In an editorial, Dr Iung (see page 1089) reminds us that both the current European and American guidelines recommend DAPT early after TAVI, followed by long-term ASA alone. He concludes “The analysis by Hassell et al does not provide enough evidence to change existing recommendations. However, they have the considerable merit to challenge them and draw attention to the need to optimise each step of the management of patients undergoing TAVI. Early and late antithrombotic therapies used after TAVI presently rely on low levels of evidence. Randomised trials are ongoing and much needed to provide evidence-based answers to the questions on the respective roles of antiplatelet and anticoagulant therapies in these particular patients who are at high risk for both thromboembolism and bleeding”.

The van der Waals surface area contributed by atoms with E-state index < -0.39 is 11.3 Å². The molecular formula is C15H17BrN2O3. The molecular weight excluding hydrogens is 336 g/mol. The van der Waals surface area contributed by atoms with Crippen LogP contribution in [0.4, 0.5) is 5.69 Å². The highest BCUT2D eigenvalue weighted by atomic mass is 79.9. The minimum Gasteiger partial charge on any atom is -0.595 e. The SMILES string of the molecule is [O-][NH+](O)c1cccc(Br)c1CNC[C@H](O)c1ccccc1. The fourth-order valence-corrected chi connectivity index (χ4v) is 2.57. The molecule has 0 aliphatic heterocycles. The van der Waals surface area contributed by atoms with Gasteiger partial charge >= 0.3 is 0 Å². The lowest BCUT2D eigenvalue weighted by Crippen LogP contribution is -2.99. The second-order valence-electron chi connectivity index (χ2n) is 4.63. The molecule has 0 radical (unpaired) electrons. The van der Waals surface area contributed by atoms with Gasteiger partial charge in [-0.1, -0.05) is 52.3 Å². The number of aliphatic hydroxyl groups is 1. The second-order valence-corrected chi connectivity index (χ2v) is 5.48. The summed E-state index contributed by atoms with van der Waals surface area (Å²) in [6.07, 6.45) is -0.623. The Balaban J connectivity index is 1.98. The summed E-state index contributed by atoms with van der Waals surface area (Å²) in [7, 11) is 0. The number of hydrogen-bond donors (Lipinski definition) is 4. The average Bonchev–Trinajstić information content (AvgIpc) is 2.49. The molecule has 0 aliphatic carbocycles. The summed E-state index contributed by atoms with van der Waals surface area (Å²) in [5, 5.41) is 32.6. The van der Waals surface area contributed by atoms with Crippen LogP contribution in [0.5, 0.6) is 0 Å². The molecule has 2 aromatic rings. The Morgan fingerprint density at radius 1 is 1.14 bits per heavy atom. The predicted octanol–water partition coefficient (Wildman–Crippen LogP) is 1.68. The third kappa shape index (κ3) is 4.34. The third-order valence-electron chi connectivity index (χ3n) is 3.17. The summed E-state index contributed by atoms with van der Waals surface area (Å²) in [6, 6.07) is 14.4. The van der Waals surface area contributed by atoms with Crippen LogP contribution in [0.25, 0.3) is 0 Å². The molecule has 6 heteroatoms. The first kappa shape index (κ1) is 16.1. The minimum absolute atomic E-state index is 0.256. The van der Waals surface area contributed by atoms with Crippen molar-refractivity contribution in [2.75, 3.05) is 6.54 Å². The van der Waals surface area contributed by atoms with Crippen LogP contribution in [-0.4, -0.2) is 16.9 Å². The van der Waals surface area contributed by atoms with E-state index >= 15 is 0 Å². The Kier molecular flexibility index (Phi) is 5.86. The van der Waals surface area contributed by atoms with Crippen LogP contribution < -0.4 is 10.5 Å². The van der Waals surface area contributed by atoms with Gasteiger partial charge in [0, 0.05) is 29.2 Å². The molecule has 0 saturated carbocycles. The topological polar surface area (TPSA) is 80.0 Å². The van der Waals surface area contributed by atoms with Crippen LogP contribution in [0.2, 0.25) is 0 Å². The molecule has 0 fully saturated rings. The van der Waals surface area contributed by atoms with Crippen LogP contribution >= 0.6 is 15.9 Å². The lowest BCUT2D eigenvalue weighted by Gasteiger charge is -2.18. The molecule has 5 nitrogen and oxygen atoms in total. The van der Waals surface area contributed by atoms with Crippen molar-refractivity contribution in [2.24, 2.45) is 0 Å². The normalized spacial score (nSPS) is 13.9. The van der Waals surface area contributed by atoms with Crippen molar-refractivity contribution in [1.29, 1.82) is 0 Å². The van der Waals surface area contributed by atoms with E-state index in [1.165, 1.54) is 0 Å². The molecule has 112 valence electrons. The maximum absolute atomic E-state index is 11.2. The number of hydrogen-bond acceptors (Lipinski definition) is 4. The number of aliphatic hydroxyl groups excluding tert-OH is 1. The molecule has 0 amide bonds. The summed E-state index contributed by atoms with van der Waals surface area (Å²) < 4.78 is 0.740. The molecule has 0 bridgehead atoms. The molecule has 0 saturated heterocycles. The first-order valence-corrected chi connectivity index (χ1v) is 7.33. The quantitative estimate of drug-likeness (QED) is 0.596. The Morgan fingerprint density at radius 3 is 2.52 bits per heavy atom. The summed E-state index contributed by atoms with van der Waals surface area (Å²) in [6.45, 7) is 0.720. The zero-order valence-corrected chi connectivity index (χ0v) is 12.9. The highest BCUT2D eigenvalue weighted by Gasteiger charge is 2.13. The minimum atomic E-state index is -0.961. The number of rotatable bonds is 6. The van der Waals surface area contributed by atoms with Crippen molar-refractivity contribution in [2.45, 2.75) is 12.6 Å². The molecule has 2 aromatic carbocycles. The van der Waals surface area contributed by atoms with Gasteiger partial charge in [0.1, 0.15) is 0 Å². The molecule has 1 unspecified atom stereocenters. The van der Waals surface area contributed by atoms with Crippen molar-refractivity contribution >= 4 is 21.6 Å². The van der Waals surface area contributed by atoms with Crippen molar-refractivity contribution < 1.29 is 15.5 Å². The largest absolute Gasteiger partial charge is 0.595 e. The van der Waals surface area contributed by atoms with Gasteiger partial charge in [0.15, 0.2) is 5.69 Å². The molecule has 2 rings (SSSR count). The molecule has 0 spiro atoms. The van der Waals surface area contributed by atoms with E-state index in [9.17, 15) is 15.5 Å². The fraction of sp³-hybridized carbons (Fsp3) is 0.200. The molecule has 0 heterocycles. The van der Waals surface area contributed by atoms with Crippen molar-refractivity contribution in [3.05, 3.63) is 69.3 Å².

The Education in Heart article in this issue summarizes the diagnosis and treatment of pericarditis by Prof. Imazio (see page 1159). This concise and nicely illustrated review will be of value to all clinical cardiologists. The list of “red flags” and the flow diagrams for diagnosis are particularly helpful, along with a clear presentation of the therapeutic options.

The Image Challenge case (see page 1110) asks you to review an intracoronary optical coherence tomographic image to make the clinical diagnosis in a patient with known coronary disease who presented with acute chest pain and ECG changes. Even if this is not a modality you use yourself, the question and discussion will increase your knowledge base.